“This study investigates the function of chapters breaks in nineteenth-century novels, by focusing on their stylistic and narrative peculiarities. Through close-reading of the beginnings and endings of chapters, I determined the formal features of chapter breaks, and classified into specific ?types? a first sample of chapters from various canonical novels. By quantifying the prevalence of different types of beginnings/endings, some significant stylistic trends emerged ? a prominent one involving the presence of scene shifts at chapter breaks. In the latter half of the nineteenth century, and especially after the diffusion of serialization, authors used the structural given of chapter breaks as an opportunity for scene shifts. I am now studying the frequency of scene shifts ? along with other types of beginnings/endings ? on a much larger novel database, using classification software developed specifically for this study.” — from Stanford Literary Lab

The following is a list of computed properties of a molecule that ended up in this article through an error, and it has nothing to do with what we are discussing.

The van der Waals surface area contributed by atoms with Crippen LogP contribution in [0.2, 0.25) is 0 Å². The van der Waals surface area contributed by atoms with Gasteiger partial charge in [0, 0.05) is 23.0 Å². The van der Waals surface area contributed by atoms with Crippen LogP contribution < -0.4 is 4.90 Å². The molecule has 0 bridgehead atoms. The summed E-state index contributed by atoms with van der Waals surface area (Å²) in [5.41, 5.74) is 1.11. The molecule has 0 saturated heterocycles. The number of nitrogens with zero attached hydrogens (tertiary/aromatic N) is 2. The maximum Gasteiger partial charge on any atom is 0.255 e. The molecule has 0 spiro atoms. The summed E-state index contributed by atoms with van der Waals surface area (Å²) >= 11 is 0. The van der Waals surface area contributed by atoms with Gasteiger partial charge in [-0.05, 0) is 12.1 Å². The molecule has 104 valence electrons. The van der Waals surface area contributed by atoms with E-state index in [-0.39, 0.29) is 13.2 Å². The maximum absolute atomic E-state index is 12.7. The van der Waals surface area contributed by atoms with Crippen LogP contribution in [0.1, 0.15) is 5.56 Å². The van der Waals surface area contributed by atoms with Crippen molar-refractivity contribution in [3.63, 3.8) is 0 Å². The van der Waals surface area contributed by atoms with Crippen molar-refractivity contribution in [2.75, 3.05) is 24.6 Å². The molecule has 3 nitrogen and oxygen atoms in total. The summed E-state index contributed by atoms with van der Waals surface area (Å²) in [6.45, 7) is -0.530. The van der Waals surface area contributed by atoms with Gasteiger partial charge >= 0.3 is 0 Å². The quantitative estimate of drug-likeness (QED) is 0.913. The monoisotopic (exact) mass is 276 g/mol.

This kind of study might have interesting implications for the use of story fragments in hypertextual interactive narratives-the kind of which I’m exploring in my project, the House of Stories.